The Ballet Jörgen Mentorship program is a post diploma, one-year intensive professional graduate training program that functions to bridge the gap between a George Brown Dance graduate’s training, to working professionally as a dancer. We are so excited to introduce this year’s mentee: Madelyn Wiedrick! As she embarks on her journey of discipline, dedication and artistry, we will eagerly follow her progress and celebrate the strides she makes in pursuit of her ballet development. Stay tuned for the incredible moves, both on and off the stage, that she will undoubtedly be making this year.
When did you first start dancing?
Dancing has always been a part of me, but its role in my life has changed over the years. The first dance class I can recall was back when I was five or six years old. It was a ballet class for younger kids that was like a moves and grooves class with a balletic flare. I have fond memories of getting my first pair of flat shoes and dancing around in the stereo typical pink leotard and tutu. From there, I would spend the next couple years of my life jumping studios, as my family moved a lot, and dip my toes into modern, jazz, hip-hop, fusion dance styles and a minimal amount of ballet. My official start in ballet would come a little later in life when my family settled down in Nelson, British Columbia.
What made you fall in love with the art form?
I am re-learning why I love ballet every single day I spend in the studio. If I were to point to one thought, I would say freedom. The freedom of being able to move and create movement that invigorates my soul. The love I feel for this art form isn’t always something I can explain in words, but what I do know is as long as I am enjoying this journey then I will continue trekking this path.
What was the moment that you decided to pursue dance as a professional?
Since I was very young, I planned on becoming a doctor. Growing up in a household where my father was an emergency room doctor, and my mother was a nurse, I felt content in knowing that my place in life was to go into Obstetrics and Gynecology; pursuing a medical degree. Towards my last years of school, I started having second thoughts which led me to the realization that although medicine had a fond place in my heart, so did ballet. I can remember this specific moment outside on my family‘s patio where I was questioning what the next years of my life would look like. I remember the binder in front of me with all my plans; medical school and a chemistry degree on the left, and Ballet Jörgen Mentorship and George Brown Dance on the right. I cannot fully recall the minute details of this memory, but I do remember coming to a deep realization that I wasn’t going to feel fulfilled by dropping dance for good. Looking back at this moment, I am proud of myself for listening to my inner dialogue and not letting go of something that brings me so much joy and happiness.
How did you find out about George Brown Dance and Ballet Jörgen?
The first time I remember hearing about Ballet Jörgen was through my first ballet teacher. My teacher was quite close to the company, as he would always teach ballet classes for them when they toured through town. He spoke highly of the atmosphere they created as a professional dance company and recommended us to be a part of their summer intensives. Fast-forward a year into my ballet training, I was fortunate enough to perform in Ballet Jörgen’s production of Anastasia as a local participant in my hometown. I still remember this experience. The chaotic, but calm feeling of being backstage at a production of this size and the feeling of being a part of something that was so new to me. Ever since that moment on stage and through the next couple years of my ballet training, I would go on to learn more about Ballet Jörgen and perform in other productions as a local participant. I feel privileged to have heard about Ballet Jörgen so early on in my life because I have been able to see firsthand the atmosphere my ballet teacher spoke of.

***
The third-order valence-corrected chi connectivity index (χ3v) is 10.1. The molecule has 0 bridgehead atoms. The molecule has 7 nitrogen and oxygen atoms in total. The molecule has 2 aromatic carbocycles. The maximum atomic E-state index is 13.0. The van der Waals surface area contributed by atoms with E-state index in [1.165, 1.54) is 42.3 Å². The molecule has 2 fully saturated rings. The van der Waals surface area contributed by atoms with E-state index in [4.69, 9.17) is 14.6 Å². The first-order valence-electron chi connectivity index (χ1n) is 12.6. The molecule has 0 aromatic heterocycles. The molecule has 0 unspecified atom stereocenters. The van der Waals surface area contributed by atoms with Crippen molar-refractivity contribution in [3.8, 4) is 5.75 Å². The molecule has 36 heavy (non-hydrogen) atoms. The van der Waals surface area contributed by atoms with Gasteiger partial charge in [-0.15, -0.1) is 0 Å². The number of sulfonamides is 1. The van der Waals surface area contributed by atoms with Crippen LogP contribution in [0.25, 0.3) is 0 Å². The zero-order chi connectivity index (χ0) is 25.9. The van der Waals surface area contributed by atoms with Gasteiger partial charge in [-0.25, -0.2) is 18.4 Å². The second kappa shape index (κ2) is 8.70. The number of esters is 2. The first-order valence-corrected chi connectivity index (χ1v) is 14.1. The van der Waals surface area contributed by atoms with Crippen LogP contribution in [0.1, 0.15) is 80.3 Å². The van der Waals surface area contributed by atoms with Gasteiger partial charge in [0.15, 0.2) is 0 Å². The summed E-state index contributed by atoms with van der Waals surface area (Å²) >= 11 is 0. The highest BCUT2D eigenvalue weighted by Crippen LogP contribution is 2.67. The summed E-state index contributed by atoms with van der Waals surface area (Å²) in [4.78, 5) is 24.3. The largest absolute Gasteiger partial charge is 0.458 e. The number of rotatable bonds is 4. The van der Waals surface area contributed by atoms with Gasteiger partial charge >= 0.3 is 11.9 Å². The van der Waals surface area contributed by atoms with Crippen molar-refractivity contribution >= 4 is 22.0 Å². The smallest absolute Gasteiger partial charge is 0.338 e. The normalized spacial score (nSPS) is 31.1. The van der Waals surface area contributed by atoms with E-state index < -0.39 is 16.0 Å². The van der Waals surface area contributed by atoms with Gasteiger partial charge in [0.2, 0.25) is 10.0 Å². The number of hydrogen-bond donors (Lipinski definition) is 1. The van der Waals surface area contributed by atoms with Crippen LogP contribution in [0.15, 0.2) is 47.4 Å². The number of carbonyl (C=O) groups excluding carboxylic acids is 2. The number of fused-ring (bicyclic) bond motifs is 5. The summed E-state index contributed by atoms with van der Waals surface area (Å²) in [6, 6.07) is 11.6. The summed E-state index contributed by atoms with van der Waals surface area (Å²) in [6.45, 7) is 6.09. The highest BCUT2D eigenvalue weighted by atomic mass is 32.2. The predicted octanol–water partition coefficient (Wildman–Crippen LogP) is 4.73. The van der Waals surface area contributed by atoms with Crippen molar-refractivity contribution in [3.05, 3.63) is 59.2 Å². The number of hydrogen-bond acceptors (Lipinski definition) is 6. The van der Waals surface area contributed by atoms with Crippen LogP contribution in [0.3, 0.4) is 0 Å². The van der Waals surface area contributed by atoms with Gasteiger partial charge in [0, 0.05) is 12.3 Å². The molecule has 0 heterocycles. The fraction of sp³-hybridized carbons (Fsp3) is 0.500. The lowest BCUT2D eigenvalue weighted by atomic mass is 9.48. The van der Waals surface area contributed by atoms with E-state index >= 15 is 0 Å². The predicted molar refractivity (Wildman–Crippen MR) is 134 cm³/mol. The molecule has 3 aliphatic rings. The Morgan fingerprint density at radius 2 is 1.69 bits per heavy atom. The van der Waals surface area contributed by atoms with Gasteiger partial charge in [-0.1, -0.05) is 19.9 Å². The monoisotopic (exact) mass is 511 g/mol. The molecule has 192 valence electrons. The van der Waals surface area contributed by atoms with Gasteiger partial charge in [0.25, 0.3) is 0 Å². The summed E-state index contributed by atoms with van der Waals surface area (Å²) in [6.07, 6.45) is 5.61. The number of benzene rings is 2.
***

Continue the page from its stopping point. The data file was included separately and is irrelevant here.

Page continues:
Why did you want to participate in the Ballet Jörgen Mentorship?
I had my eyes set on this program since the beginning of my time at George Brown Dance, even before I moved to Toronto. The idea of working alongside a company; watching and learning always seemed a perfect fit for me. I am an observer and visual learner, so being in rehearsals with dancers I can pick up information from firsthand, is an aspect of being a mentee that I love. I cannot think of a better way to begin my professional dance career than mentoring from a company I admire.
What are your goals for the mentorship?
My list of goals could span pages and pages in length, but in short, I intend on rounding out who I am as an artist. As I am a perfectionist, sometimes the hardest yet best thing I can do for myself is to be realistic with my goals. I know many ballet dancers can relate to the feeling that there always seems to be an infinitive list of things to improve and not enough time to achieve them all. Slow and steady will be my mantra and I intend to be patient with myself. Rome wasn’t built in 30 days and my dance career won’t be built overnight. I will work to be consistent and present the best I can conceivably be every single day.